When I began reading Cold Comfort Farm one morning during my commute to work, I made the mistake of sitting in the “quiet car” of the train, where cell phones and loud conversations are forbidden. I soon started laughing out loud on nearly every page, and I realized that quiet reading wasn’t possible. I switched to the business section of the New York Times—much safer, I thought.
Once I was sitting comfortably at home, free from worry of disturbing my fellow commuters, I flew through the first eight chapters of this wonderful novel. I am very fond of Flora Poste and her hapless relatives, who I know will soon be bent to Flora’s will. Since she has their best interests at heart, I am cheering her on. As Lynne Truss writes in her introduction to my edition of Cold Comfort Farm, “the huge delight of Stella Gibbons’s novel is the way Flora approaches an eternal and universal difference of temperament: as a brisk, cheerful person, she discovers a whole farmful of people wallowing, self-thwarted, in chronic misery and simply makes them stop it.”
Flora, despite her confident demeanor, is not without self-doubt, but what I admire about her is that she refuses to let it diminish her. When she is still in her comfortable surroundings in London, for example, she confesses to her friend Mary Smiling that she was hopeless at sports in school, was told repeatedly by her classmates that she was “no good,” but she soldiered on anyway, secure in the knowledge that her talents lay elsewhere. The opening paragraph of the novel sets up a scenario that would surely devastate a less sturdy character, but for Flora it’s simply an obstacle to be overcome: She has been suddenly orphaned at 19, with no visible means of support and a completely insufficient yearly income from her parents’ estate. Flora wastes no time feeling sorry for herself and immediately sets about finding a new home with one of her many relatives. As she explains to Mary, she has a simple plan: “When I have found a relative who is willing to have me, I shall take him or her in hand, and alter his or her character and mode of living to suit my own taste. Then, when it pleases me, I shall marry.”
If Flora sounds like a heroine out of a Jane Austen novel, it’s no coincidence. As Flora tells Mary before setting out to live with her distant relations, the Starkadders, in Sussex, she feels a kinship with Austen, who “liked everything to be tidy and pleasant and comfortable about her,” and furthermore, she “cannot endure messes.” Cold Comfort Farm, of course, is messy indeed, and it’s not just because most of its inhabitants bathe with alarming infrequency. It’s a muddy, gloomy, broken-down mess of a place, where crops don’t seem to grow and even the cows are confused. (If you were named Graceless, Pointless, Feckless, or Aimless, you might be, too.)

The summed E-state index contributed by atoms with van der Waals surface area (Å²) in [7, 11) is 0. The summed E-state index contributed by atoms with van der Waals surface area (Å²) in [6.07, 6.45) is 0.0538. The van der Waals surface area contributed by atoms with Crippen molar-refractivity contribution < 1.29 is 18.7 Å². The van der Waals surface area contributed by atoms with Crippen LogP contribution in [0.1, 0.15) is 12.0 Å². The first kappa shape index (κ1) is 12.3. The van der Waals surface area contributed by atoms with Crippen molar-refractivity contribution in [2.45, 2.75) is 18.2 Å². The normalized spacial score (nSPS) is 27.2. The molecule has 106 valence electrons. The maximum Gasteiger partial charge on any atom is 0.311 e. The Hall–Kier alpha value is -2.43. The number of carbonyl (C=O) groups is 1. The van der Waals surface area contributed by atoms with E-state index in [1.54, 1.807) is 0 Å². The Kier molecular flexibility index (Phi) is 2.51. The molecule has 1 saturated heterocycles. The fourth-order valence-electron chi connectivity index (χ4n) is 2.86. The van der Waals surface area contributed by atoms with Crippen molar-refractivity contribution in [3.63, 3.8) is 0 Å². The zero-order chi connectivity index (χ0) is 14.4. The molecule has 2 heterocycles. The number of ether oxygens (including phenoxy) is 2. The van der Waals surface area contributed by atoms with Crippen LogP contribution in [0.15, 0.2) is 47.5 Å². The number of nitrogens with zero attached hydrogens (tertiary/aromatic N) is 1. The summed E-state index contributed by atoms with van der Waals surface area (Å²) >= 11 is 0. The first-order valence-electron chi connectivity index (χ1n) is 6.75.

Flora slowly comes to meet all the Starkadders and their employees—all but her Aunt Ada Doom, that is. Ada, the matriarch of the family, has not left her bedroom for 20 years but still dominates the lives of all who surround her, who live in terror of her wrath. She has forbidden anyone to move away and leave her and, remarkably, they haven’t. Her daughter Judith and son-in-law Amos; her grandchildren Reuben, Seth, and Elfine; Amos’s half-brothers and half-cousins; the ancient hired man Adam and the housemaid Meriam; and various farmhands are all bound together in mutual misery, but not for long if Flora Poste has her way. And, naturally, she will.
I will leave you with one of my favorite scenes, when the man-about-town Seth Starkadder has come to breakfast in the farmhouse kitchen and confronts his mother, Judith:
“Cur,” said Judith, levelly, at last. “Coward! Liar! Libertine! Who were you with last night? Moll at the mill or Violet at the vicarage? Or Ivy, perhaps, at the ironmongery? Seth—my son…” Her deep, dry voice quivered, but she whipped it back, and her next words flew out at him like a lash.
“Do you want to break my heart?”
“Yes,” said Seth, with an elemental simplicity.
The porridge boiled over.
I hope you are enjoying this novel as much as I am. If you have a favorite scene or favorite Starkadder, please post a comment to let me know. Next week (March 16), I’ll cover Chapters 9 through 16.